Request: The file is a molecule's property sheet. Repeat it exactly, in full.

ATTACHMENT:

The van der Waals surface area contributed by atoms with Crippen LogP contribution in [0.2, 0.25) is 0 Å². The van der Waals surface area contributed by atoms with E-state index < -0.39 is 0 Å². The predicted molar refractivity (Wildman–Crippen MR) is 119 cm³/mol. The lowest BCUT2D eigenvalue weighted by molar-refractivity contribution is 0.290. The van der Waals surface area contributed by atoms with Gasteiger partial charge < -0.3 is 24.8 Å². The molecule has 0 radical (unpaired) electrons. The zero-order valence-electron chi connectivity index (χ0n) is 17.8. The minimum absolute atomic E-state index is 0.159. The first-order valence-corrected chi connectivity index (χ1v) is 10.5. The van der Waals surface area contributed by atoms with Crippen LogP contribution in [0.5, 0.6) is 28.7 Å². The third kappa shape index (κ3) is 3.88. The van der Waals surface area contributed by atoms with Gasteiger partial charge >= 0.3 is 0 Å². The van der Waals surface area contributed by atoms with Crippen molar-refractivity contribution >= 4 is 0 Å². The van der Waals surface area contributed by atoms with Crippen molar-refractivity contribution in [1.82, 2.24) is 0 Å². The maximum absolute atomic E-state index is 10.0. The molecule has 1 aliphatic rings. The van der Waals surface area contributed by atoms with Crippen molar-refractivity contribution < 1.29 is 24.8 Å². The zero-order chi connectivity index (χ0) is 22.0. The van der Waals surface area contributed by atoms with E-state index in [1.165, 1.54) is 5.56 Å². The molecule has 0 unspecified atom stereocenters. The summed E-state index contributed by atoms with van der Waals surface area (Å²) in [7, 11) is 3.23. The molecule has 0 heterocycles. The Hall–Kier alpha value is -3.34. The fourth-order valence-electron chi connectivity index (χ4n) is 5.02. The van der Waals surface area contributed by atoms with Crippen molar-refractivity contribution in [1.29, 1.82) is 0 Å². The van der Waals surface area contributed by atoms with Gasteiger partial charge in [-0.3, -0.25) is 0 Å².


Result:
The van der Waals surface area contributed by atoms with Crippen LogP contribution in [0.2, 0.25) is 0 Å². The van der Waals surface area contributed by atoms with E-state index < -0.39 is 0 Å². The predicted molar refractivity (Wildman–Crippen MR) is 119 cm³/mol. The lowest BCUT2D eigenvalue weighted by molar-refractivity contribution is 0.290. The van der Waals surface area contributed by atoms with Gasteiger partial charge < -0.3 is 24.8 Å². The molecule has 0 radical (unpaired) electrons. The zero-order valence-electron chi connectivity index (χ0n) is 17.8. The minimum absolute atomic E-state index is 0.159. The first-order valence-corrected chi connectivity index (χ1v) is 10.5. The van der Waals surface area contributed by atoms with Crippen LogP contribution in [0.5, 0.6) is 28.7 Å². The third kappa shape index (κ3) is 3.88. The van der Waals surface area contributed by atoms with Gasteiger partial charge >= 0.3 is 0 Å². The van der Waals surface area contributed by atoms with Crippen molar-refractivity contribution >= 4 is 0 Å². The van der Waals surface area contributed by atoms with Crippen molar-refractivity contribution in [1.82, 2.24) is 0 Å². The maximum absolute atomic E-state index is 10.0. The molecule has 1 aliphatic rings. The van der Waals surface area contributed by atoms with Crippen molar-refractivity contribution < 1.29 is 24.8 Å². The zero-order chi connectivity index (χ0) is 22.0. The van der Waals surface area contributed by atoms with E-state index in [1.165, 1.54) is 5.56 Å². The molecule has 0 unspecified atom stereocenters. The summed E-state index contributed by atoms with van der Waals surface area (Å²) in [7, 11) is 3.23. The molecule has 0 heterocycles. The Hall–Kier alpha value is -3.34. The fourth-order valence-electron chi connectivity index (χ4n) is 5.02. The van der Waals surface area contributed by atoms with Crippen molar-refractivity contribution in [1.29, 1.82) is 0 Å². The van der Waals surface area contributed by atoms with Gasteiger partial charge in [-0.3, -0.25) is 0 Å².